Peter Dawson
Jeffrey Richards

party in 1904 and this launched him on his professional career. In 1909 he appeared in The Mastersingeis at Covent Garden but he disliked singing in opera, considering it ‘too much work for too little pay’. 1 On the other hand he enjoyed singing in oratorio, Messiah being a particular favourite, and in Gilbert and Sullivan he participated in the complete recordings of Iolanthe, The Pirates of

in Imperialism and music
John McAleer

. Practitioners of science and the networks they forged are important in understanding how information about, and representations of, landscapes were disseminated in Europe at the time. 4 For some, the land itself was a great territorial laboratory, useful for carrying out various scientific projects, such as botanising, recording climatic conditions, observing fauna, and even establishing observatories to study the stars. For

in Representing Africa
Fashioning a journeyer identity
Emma Robinson-Tomsett

that each day takes me further. But they say we may be back in six months’.14 Women’s counting and recording of exactly how many letters they received also indicates how important communication with home was to them. Janet Smith was disappointed ‘at not getting any letters’ before she left the United States for her return journey to Britain in 1896, noting ‘I have only had 5 letters all the time’ she had been away.15 Dora Pennyman was saddened not to receive letters from her sons during her journey on the Nile in early 1905: j 171 J women, travel and identity the

in Women, travel and identity
M. T. Clanchy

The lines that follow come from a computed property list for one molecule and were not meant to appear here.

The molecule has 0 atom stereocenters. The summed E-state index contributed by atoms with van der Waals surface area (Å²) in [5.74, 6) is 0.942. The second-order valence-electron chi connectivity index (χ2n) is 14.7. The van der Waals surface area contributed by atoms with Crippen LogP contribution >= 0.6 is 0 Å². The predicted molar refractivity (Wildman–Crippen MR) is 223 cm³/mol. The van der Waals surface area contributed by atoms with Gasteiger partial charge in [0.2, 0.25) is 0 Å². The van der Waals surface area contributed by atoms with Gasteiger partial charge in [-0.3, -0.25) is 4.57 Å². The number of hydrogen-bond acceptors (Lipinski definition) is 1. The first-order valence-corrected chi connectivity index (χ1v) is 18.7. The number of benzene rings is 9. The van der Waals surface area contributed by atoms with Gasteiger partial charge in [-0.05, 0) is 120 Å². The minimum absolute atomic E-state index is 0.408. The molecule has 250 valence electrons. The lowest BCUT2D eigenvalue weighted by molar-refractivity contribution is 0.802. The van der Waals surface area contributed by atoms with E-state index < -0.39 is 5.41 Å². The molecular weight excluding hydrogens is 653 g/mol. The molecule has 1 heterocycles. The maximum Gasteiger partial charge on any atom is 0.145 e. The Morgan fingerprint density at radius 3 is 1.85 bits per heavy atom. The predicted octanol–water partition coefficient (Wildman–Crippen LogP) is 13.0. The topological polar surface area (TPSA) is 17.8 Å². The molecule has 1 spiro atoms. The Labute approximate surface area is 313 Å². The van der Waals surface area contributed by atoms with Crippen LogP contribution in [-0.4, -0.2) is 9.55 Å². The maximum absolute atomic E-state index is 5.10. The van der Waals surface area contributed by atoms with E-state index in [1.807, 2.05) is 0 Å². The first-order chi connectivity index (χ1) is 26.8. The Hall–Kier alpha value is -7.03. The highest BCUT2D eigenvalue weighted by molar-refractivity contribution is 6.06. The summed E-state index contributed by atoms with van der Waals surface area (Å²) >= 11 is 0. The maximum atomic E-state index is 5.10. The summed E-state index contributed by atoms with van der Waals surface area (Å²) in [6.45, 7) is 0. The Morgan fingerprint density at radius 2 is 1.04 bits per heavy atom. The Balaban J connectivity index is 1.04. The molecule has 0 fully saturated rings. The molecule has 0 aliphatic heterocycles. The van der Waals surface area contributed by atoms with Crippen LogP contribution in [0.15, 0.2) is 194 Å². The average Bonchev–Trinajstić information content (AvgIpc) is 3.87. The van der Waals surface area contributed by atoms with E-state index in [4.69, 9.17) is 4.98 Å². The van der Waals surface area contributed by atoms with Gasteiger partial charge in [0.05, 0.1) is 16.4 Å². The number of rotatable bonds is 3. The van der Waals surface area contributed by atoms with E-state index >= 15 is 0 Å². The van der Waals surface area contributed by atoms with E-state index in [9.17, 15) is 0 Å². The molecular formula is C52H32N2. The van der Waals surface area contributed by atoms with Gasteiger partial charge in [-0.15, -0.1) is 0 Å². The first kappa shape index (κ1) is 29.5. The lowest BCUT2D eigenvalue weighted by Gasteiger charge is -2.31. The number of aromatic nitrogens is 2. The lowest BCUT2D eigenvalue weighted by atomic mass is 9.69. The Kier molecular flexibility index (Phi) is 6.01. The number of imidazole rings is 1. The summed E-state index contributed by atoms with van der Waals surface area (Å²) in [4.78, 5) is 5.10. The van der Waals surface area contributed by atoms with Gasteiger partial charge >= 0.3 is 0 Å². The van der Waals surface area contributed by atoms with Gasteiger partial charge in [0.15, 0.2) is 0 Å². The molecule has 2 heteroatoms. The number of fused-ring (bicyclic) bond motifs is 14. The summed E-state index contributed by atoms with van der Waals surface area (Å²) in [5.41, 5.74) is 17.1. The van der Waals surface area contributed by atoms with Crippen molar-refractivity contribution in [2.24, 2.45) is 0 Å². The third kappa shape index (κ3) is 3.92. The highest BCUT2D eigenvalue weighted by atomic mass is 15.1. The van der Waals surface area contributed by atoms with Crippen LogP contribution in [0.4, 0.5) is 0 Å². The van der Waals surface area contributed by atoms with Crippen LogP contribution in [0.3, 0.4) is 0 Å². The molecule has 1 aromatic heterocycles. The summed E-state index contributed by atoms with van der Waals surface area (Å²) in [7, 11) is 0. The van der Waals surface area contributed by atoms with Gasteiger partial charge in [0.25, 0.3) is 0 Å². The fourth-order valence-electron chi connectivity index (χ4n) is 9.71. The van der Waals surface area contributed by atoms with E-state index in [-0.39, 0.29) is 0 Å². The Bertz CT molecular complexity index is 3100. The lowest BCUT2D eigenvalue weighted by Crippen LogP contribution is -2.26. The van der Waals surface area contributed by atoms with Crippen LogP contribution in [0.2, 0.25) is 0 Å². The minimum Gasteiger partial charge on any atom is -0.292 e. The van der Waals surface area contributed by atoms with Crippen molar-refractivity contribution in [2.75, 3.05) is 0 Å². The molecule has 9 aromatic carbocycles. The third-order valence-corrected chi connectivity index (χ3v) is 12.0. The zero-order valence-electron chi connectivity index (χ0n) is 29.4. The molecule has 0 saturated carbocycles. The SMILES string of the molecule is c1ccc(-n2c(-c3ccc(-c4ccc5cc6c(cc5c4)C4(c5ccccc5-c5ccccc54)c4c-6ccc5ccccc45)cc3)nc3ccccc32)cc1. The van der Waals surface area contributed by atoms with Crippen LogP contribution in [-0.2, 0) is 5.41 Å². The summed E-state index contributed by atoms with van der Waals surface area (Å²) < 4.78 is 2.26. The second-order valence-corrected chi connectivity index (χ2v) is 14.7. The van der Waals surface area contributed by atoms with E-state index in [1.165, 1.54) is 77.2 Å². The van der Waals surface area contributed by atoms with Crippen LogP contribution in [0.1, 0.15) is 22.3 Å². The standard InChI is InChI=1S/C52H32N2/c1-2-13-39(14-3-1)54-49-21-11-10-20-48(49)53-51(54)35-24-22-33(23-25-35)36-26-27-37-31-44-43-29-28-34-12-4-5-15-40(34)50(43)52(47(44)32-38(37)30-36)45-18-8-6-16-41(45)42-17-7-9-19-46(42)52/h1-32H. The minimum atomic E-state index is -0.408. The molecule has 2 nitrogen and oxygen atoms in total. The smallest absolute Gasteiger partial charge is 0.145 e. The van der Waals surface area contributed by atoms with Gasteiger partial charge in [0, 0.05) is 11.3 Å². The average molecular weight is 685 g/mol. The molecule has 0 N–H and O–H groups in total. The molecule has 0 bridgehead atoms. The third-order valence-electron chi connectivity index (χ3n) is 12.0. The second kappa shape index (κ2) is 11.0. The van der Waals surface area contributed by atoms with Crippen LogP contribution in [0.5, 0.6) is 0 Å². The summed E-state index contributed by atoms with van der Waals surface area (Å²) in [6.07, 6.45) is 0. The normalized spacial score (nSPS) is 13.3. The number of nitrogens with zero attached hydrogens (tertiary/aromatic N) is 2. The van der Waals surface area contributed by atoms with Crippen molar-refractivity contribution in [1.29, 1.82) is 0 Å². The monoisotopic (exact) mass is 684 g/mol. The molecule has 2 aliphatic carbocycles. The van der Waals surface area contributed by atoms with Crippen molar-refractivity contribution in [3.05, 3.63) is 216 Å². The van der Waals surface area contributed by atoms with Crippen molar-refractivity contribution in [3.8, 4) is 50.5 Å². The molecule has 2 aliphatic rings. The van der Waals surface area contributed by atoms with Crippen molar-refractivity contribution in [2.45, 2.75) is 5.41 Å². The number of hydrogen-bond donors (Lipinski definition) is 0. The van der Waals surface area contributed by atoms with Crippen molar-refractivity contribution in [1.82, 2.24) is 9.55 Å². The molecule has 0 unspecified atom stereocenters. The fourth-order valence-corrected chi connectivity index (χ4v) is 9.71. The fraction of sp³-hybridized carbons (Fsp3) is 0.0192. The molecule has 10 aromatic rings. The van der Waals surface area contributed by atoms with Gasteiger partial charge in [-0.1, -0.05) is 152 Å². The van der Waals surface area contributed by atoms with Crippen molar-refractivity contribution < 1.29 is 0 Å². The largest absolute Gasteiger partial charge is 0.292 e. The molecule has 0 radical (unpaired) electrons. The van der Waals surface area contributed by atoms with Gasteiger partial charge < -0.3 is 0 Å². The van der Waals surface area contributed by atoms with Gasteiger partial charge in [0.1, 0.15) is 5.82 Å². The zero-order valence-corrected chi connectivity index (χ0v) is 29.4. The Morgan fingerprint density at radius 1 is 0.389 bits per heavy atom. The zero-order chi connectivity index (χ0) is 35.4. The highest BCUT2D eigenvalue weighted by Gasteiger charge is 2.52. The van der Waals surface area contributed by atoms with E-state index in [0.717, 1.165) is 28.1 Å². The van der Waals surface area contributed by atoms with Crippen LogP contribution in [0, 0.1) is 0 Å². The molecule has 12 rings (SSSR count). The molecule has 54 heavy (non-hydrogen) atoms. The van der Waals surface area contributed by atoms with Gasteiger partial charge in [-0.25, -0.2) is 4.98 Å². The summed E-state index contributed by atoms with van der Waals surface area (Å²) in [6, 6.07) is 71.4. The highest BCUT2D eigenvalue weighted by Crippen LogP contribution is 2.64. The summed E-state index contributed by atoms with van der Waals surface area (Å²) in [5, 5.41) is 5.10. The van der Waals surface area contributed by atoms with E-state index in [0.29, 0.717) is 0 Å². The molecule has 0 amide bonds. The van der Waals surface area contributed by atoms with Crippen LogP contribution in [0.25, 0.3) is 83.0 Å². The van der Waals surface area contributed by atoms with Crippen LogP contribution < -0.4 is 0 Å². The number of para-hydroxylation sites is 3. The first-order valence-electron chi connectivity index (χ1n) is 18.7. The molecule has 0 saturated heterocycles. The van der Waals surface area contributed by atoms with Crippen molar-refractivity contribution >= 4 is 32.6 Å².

, then present at the assembly ( placitum ) in Durham’. 39 This document is one half of a chirograph recording the agreement by which Robert of St Martin gave whatever he had in the church of Blyborough and its lands to Durham. The knife, which is not inscribed like the one for Lowick, is attached to the document by a knotted strip of parchment, which passes through a hole bored in the handle and through two slits cut in the document. Like the Lowick knife, it was presumably offered to the monks by Robert of St Martin as a ‘sign’ or corroboration of his gift. In

in Law, laity and solidarities
Abstract only
Alun Withey

medicines. Far less is known, as Fissell also points out, about how far men ‘cared’ in the early modern household.2 This chapter will explore the issue of domestic care for the sick, with particular emphasis on gender healing roles within the family unit. It will also highlight the important medical relationships between parents and children, such as that of father and daughter, and foreground the important role of men in collating and recording household medical knowledge. Further, as evidence in Welsh sources demonstrates, care for the sick, and especially for children

in Physick and the family
Abstract only
Gordon Pirie

recording passenger and passport details, checking manifests of luggage, mail and freight, and handling customs documentation. Preserving the maritime tradition, the ‘purser’, as he was called, was also required to operate a fire extinguisher (by perilous wing-walking) if an engine ignited when starting. He also had to prepare flight reports (using an on-board ‘Baby Empire

in Cultures and caricatures of British imperial aviation
Andrew J. May